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Aurora Institute [iNACOL]: Disrupting Education - Designing Equitable Learning Spaces
Karla Virgil, EduLeaders of Color RI, Emily Abedon, Equity Institute
Session Learning Outcomes:
Describe how students' cultural characteristics can help develop strong relationships with diverse students in order to effectively personalize instruction.
Engage in critical discourse on how equity in a classroom supports the academic success of all students.
Understand how equity pedagogy drives instruction to meet the needs of students.
Discussions: What is a culturally responsive educator?
Equity and culturally responsive education: What does this mean? How does this look? Does this currently exist in the public school system? [equity institute]
Identity development: [images in chronological order: the power of storytelling]
showing connections to students through your story [True Story]
being involved in the community; contributing back to your community; i.e. racial justice, multiracial justice, vulnerability, equity, cultural responsiveness and relevancy
It is important to understand your own identities, use your vulnerability to find commonalities
incremental changes happen [Who is your David in your life?]
Identity activity: Who are you as an individual? as a person? as a human being? [Molecule Bonds Activity]
identity bonds: name in the center [bigger] circle
how did it feel sharing your identity with others? how does it feel to listen to each other people's identities
Social identifiers: [Self-identify activity]; chart tablets,
Culturally Responsive Walkthrough Tool (CRT): Framework Discussion
How does this domain the framework acknowledge student identity?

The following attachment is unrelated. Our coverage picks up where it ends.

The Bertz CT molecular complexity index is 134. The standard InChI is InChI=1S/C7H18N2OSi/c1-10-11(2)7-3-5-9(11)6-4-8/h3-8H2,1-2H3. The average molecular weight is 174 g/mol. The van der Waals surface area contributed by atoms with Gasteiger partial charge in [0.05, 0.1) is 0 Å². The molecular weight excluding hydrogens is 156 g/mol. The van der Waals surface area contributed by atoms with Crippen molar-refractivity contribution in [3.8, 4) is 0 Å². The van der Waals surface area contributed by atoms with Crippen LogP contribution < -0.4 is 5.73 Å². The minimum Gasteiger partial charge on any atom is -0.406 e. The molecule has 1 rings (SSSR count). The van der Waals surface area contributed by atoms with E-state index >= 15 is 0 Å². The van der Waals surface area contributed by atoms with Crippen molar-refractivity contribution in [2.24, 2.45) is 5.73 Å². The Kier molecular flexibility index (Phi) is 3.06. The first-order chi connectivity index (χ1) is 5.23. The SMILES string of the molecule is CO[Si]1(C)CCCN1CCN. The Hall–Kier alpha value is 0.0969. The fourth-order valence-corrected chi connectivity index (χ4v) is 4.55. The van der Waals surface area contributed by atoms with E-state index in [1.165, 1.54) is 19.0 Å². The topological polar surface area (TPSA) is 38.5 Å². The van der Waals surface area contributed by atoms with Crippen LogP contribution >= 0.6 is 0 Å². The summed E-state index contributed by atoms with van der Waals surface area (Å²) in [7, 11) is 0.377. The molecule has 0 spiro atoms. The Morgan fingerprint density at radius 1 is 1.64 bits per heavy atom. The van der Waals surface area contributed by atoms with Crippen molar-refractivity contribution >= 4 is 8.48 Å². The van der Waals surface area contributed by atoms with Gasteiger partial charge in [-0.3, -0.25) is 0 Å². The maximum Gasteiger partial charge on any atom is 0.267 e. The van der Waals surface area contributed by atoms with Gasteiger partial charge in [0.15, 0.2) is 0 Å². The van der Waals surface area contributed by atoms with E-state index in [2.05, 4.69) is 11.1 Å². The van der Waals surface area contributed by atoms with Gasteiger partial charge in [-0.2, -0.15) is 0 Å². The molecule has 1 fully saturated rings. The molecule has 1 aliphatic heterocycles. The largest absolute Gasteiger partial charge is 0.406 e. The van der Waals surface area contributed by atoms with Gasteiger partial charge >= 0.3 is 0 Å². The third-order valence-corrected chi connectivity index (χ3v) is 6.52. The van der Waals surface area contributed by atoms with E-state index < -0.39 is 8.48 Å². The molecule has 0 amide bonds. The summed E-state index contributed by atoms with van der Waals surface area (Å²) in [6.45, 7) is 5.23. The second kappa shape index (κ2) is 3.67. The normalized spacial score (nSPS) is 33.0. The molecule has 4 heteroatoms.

How might it support the curriculum you use in your classroom?
How might it be used to create an inclusive classroom?
CRT1: Classroom culture/environment: How do I create an inclusive environment?
CRT2: Student relationship building: How do I build trust and respect with my students?
CRT3: Instructional strategies: How do I ensure that I'm being culturally responsive with my instruction strategies?
Culture [what is seen vs. what is unseen]; Iceberg image
everyone has culture, characteristics of every life of a group of people; plays a role in communicating and receiving information
Surface: dance, dress, food, language, crafts, celebrations, language
Deep: crafts, facial expressions, body language, eye contact, personal space, concept of beauty, music, concept of cleanliness, patterns of handling emotions, non verbal communications
Hidden: concept of beauty, concept of past and future, tone of voice, problem solving, concept of "self",
nature of friendships, at
titude towards elders
Socialization: [Social & Cultural Lens]
beliefs about intelligence, learning, school and schooling
What is culturally responsive teaching?
including students' cultural references in all aspects of learning (Ladson-Billings, 1994)
Culturally Responsive Personalization: Where to Begin
Students' cultural characteristics in daily teaching practices
Better connect and build solid relationships with students
Acknowledging students' multiple identities and supporting the development of students' attitudes toward learning and the habits necessary to succeed in life
What are our beliefs and where do they come from?
socialization and identity are linked
Beliefs that frame our thinking
people are both individuals and our members of social group
social groups are valued unequally in society
valued more highly have greater access to resources of a society
schools and teachers actively share students learning
activity: frames and lenses - what does it mean? what does it represent? using the lenses as a metaphor
think. talk. create: talk with people at your table, write on the glasses to express your thinking about the possible metaphors, share your reflections
bridging culture, cant' see reality, only what lens allows, cultural norms
culture changes through generations
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Copyright 2020 Sharo Dickerson
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